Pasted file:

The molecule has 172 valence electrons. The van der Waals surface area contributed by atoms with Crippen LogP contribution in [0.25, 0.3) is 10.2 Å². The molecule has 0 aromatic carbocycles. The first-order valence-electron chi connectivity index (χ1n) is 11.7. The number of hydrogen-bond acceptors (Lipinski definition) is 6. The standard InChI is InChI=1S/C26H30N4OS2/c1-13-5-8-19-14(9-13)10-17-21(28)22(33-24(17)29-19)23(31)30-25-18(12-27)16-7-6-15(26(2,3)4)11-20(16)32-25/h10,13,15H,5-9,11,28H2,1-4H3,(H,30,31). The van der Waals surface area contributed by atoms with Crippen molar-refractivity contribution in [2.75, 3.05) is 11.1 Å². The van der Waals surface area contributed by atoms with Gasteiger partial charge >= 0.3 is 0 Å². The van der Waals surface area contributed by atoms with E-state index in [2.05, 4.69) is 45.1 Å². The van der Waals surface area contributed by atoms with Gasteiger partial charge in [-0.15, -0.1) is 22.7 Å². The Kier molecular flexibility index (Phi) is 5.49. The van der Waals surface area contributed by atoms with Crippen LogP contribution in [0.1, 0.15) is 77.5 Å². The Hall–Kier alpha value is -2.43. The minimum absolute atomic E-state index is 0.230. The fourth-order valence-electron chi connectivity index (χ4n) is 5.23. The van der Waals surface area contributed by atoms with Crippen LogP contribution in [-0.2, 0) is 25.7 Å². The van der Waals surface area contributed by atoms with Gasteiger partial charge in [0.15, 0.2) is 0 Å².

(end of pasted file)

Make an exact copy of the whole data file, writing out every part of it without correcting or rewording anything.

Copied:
The molecule has 172 valence electrons. The van der Waals surface area contributed by atoms with Crippen LogP contribution in [0.25, 0.3) is 10.2 Å². The molecule has 0 aromatic carbocycles. The first-order valence-electron chi connectivity index (χ1n) is 11.7. The number of hydrogen-bond acceptors (Lipinski definition) is 6. The standard InChI is InChI=1S/C26H30N4OS2/c1-13-5-8-19-14(9-13)10-17-21(28)22(33-24(17)29-19)23(31)30-25-18(12-27)16-7-6-15(26(2,3)4)11-20(16)32-25/h10,13,15H,5-9,11,28H2,1-4H3,(H,30,31). The van der Waals surface area contributed by atoms with Crippen molar-refractivity contribution in [2.75, 3.05) is 11.1 Å². The van der Waals surface area contributed by atoms with Gasteiger partial charge >= 0.3 is 0 Å². The van der Waals surface area contributed by atoms with E-state index in [2.05, 4.69) is 45.1 Å². The van der Waals surface area contributed by atoms with Gasteiger partial charge in [-0.15, -0.1) is 22.7 Å². The Kier molecular flexibility index (Phi) is 5.49. The van der Waals surface area contributed by atoms with Crippen LogP contribution in [0.1, 0.15) is 77.5 Å². The Hall–Kier alpha value is -2.43. The minimum absolute atomic E-state index is 0.230. The fourth-order valence-electron chi connectivity index (χ4n) is 5.23. The van der Waals surface area contributed by atoms with Crippen LogP contribution in [-0.2, 0) is 25.7 Å². The van der Waals surface area contributed by atoms with Gasteiger partial charge in [0.15, 0.2) is 0 Å².